Reasons to Buy

  • Heel lift
  • Flex deck
  • Binding system
  • Excellent traction

Reasons to Avoid

  • Sometimes a metallic clicking noise, especially on crust/hard pack

We snowshoe on sometimes steep and icy trails, and sometimes trails with unpacked or mushy snow. I have found the design and materials on these snowshoes to be excellent, and they have greatly increased my  confidence on tricky terrain,especially when traversing. The extended traction is wonderful,and an improvement from my old Tubbs, which had only toe crampons. The Flex Alps are light, and the binding system holds them securely...I have found no lateral "wiggle". The heel lift is also a feature new to us, and it seems like a nice advantage for some of our steep uphills.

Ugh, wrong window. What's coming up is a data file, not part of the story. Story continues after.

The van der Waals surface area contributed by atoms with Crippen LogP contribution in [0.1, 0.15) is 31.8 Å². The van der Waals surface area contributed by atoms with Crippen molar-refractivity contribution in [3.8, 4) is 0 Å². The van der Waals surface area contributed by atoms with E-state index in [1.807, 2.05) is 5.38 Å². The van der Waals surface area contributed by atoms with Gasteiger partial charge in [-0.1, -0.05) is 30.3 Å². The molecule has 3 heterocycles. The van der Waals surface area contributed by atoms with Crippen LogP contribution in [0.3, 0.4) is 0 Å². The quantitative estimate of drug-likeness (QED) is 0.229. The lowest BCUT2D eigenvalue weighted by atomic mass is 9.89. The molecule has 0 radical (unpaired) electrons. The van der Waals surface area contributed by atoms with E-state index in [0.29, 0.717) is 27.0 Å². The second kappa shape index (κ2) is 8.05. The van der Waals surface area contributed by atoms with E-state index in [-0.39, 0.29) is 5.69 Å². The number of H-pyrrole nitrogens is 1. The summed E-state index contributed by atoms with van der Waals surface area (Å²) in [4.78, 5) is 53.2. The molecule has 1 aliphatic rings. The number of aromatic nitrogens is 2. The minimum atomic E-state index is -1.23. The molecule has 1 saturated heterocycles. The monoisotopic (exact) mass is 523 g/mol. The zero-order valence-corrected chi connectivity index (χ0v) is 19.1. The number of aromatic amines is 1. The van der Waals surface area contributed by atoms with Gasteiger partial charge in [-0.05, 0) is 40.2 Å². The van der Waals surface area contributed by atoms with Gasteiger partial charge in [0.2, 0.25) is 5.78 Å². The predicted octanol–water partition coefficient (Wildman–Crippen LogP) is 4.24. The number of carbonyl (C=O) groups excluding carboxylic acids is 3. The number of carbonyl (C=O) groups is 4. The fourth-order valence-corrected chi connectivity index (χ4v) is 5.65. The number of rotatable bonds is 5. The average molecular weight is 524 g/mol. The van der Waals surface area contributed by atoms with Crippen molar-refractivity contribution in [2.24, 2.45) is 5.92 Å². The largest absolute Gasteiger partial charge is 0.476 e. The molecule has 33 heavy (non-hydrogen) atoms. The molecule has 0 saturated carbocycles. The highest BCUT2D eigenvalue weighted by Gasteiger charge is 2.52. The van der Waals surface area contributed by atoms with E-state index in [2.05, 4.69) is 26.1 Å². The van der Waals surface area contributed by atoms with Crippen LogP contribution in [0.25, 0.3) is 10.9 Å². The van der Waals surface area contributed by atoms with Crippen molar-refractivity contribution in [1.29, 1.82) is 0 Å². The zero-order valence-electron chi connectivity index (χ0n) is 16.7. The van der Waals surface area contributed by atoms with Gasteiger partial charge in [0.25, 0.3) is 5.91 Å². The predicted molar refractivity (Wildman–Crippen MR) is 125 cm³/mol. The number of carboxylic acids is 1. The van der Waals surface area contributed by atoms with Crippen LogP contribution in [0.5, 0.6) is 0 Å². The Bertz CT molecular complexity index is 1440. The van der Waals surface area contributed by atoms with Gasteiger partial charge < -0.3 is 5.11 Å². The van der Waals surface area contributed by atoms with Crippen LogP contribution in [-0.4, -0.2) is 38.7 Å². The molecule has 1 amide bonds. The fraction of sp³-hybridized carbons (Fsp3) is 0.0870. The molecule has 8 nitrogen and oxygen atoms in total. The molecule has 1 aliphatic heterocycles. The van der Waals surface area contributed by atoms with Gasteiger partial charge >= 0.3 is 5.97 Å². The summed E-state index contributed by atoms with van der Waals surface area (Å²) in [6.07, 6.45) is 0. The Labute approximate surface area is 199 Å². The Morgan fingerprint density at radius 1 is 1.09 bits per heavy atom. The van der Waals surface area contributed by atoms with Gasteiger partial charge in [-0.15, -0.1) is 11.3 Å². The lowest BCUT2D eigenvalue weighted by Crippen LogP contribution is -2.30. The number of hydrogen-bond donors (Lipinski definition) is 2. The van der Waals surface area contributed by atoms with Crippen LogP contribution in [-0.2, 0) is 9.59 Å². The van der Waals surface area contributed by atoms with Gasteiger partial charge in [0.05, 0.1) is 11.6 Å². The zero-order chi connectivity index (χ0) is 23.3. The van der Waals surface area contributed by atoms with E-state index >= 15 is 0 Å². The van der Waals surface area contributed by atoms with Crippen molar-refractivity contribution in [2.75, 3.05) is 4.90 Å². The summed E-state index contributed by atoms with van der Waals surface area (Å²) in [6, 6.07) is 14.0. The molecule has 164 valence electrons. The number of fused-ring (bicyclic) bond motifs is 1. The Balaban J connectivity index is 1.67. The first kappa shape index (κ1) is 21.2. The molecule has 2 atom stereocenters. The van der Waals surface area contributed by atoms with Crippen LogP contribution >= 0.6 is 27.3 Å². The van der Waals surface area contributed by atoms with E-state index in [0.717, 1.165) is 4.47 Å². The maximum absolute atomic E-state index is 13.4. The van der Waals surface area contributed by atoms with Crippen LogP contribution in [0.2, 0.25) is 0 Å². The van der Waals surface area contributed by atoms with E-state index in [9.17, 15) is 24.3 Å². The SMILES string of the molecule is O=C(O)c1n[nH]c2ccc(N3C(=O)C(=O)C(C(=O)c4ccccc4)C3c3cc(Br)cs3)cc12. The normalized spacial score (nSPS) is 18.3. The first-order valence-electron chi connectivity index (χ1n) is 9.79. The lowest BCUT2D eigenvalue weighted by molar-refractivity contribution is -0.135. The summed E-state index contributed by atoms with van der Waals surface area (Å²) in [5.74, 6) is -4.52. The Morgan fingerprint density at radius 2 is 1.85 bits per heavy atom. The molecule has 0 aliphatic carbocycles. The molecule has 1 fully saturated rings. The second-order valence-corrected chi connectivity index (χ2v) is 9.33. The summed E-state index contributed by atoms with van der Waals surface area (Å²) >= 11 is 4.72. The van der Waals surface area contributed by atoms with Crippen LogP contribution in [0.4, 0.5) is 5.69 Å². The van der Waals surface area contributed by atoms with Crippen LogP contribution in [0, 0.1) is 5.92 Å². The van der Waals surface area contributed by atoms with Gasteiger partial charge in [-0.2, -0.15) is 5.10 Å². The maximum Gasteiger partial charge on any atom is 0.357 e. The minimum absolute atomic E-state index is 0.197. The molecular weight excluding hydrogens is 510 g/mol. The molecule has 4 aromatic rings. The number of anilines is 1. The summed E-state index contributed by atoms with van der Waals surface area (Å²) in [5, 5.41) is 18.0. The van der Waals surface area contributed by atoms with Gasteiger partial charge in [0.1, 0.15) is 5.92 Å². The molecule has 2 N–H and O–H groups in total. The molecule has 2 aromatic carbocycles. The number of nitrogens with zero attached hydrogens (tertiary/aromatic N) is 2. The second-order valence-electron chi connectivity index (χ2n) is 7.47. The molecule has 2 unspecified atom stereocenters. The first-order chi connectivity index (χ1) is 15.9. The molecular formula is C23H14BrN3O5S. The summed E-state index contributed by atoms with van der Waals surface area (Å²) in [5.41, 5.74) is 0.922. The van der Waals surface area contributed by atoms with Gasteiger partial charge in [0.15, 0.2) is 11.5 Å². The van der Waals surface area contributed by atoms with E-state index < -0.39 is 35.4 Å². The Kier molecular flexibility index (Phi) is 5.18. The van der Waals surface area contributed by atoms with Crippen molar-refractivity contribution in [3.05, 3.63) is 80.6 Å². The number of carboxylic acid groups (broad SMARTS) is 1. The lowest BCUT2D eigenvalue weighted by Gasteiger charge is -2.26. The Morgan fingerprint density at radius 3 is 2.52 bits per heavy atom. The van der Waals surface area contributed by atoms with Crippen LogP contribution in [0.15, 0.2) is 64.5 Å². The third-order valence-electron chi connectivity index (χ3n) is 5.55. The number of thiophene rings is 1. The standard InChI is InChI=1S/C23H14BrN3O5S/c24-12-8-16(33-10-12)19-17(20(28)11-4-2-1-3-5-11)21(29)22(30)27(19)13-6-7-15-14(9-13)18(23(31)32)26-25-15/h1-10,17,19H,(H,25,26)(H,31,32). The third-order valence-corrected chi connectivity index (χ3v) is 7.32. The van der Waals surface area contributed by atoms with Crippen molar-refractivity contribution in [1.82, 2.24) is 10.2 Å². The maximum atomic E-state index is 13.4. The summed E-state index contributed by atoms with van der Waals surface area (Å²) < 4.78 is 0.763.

Read more: Tubbs Flex ALP reviews (3)

Top Recreational Snowshoe

Tubbs Flex TRK

user rating: 4 of 5 (3 reviews)

I bought these this morning because after weeks of snow here in Boston they were the only snowshoes available at the local EMS store. I just went out for an hour and a half tromp in the woods. They passed the first test easily, which was whether I could secure my boots in the bindings. The adjustments both around the toes and on the strap that runs behind the heel were simple and straight-forward. The heel strap is made of some sort of rubberized material. You adjust it by stretching the strap over a metal prong.

Read more: Tubbs Flex TRK reviews (3)

Hiking Snowshoe

Tubbs Wilderness Series

user rating: 4 of 5 (7 reviews)